The extracted total RNA had a good quality and not contaminated, as the 260 nm:280 nm ratio ranged from 1.77 to 1.90. Moreover, all RNA extracted from tissues of the Kermani sheep used in the present study revealed two 18S and 28S bands (Figure 1) and the band intensity of 28S rRNA was almost twice that of other ribosomal bands. This ratio (2:1) is a suitable criterion for indicating good quality of extracted RNA. The sharp single peaks were observed in the melting and amplification curves of Dlk1 (Figures 2 and 3) and beta actin (Figures 4 and 5) PCR products. Results showed that dimers of primers were not produced and the primers were specific and amplification product was not generated in the negative control sample. According to the results of this study, PCR amplification curve for Dlk1 gene samples in different tissues from cycle 22 to 24 began to amplify and enter exponential phase. The PCR products were then introduced into a linear phase, and samples from cycle 30 were then transferred to plateau phase. The beta-actin gene was used as a housekeeping gene. The PCR amplification curve for the beta-actin gene shows that samples of this gene began to amplify from cycle 12 and entered the exponential phase. In the next step, the PCR products were introduced into the linear phase, and finally samples from this gene were introduced into the plateau phase from cycle 20. The results of this study showed that samples of this gene produced a peak at 86 ˚C, indicating the production of a specific product in this reaction. The SD and CV values for each tissue are given in Table 1. The fragment size of PCR products for Dlk1 (Figure 6) and beta actin (Figure 7) was 102 bp and 207 bp, respectively. The Dlk1 gene was expressed in all brain, humeral muscle, adipose, femur (leg) muscle, rumen and testis tissues of Kermani sheep (Figure 8). The highest expression of Dlk1 gene expression was observed in liver tissue. There was no significant difference between the humeral muscle and liver tissues (P>0.05). The lowest expression was related to testicular tissue. There was no statistically significant difference between rumen and femur (leg) muscleand between adipose and brain tissue. Other investigations have shown that the Dlk1 gene is expressed in liver (Moore et al. 1997; Bauer et al. 1998; Kaneta et al. 2000; Yevtodiyenko and Schmidt, 2006; Rocha et al. 2007; Oczkowicz et al. 2010; Falix et al. 2013; Charalambous et al. 2014), brain (Yin et al. 2006; Rocha et al. 2007; Oczkowicz et al. 2010), adipose tissue (Yevtodiyenko and Schmidt, 2006; Deiuliis et al. 2006), muscle tissue (Davis et al. 2005; Yevtodiyenko and Schmidt, 2006; Fleming-Waddell et al. 2009; Oczkowicz et al. 2010; Falix et al. 2013; Su et al. 2014) and testis (Lottrup et al. 2014; Bujak et al. 2015; Lottrup et al. 2015; Yuan et al. 2018) that confirm our results. Yin et al. (2006) investigated expression of Dlk1 gene in the normal brain and in gliomas.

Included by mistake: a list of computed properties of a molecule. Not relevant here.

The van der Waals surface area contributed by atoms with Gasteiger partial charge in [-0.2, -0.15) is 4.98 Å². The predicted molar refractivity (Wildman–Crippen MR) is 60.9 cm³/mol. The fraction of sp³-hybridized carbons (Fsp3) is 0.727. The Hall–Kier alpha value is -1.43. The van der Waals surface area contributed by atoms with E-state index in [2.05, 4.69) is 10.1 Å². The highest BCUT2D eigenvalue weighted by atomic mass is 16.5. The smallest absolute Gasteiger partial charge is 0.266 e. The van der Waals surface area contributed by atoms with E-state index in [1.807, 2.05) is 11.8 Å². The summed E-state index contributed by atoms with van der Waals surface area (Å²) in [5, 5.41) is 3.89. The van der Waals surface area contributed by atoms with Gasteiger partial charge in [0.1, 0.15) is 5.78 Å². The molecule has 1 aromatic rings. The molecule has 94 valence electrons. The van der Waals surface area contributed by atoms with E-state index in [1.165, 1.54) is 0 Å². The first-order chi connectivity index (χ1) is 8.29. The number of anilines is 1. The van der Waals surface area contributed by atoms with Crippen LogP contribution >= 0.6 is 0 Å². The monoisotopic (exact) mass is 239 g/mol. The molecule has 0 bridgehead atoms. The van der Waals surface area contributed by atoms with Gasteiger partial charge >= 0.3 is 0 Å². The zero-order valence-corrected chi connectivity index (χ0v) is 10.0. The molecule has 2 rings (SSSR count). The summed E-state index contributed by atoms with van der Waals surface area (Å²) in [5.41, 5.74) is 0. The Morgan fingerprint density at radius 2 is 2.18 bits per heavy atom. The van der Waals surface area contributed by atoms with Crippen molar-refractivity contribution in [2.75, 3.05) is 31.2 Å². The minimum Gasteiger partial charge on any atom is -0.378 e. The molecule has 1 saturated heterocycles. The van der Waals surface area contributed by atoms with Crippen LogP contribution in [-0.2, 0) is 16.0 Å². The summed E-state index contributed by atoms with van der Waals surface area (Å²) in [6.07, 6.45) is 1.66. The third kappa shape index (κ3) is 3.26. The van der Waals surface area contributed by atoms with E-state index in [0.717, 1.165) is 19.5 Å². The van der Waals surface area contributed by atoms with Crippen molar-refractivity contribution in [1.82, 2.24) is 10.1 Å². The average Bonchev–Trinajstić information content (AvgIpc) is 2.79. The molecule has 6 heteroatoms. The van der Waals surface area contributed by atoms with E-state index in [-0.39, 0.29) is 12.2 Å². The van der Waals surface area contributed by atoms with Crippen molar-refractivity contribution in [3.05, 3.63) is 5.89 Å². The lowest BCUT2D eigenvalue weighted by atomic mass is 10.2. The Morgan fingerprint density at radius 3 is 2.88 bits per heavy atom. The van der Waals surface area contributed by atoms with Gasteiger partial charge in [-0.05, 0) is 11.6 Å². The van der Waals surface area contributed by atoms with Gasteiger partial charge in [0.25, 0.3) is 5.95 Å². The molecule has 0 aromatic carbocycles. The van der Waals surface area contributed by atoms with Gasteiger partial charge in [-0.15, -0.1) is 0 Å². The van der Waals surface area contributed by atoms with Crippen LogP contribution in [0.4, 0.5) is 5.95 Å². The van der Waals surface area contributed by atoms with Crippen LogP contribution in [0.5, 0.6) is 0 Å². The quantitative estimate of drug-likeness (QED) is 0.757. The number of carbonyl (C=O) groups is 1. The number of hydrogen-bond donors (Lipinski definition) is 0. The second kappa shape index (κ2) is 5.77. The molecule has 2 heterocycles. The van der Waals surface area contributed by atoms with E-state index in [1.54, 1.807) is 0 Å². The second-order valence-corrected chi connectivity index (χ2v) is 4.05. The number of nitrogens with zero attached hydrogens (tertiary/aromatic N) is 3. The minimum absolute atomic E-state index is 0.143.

Figure 1 Quality of RNA extracted from seven tissues of Kermani sheep on agarose gel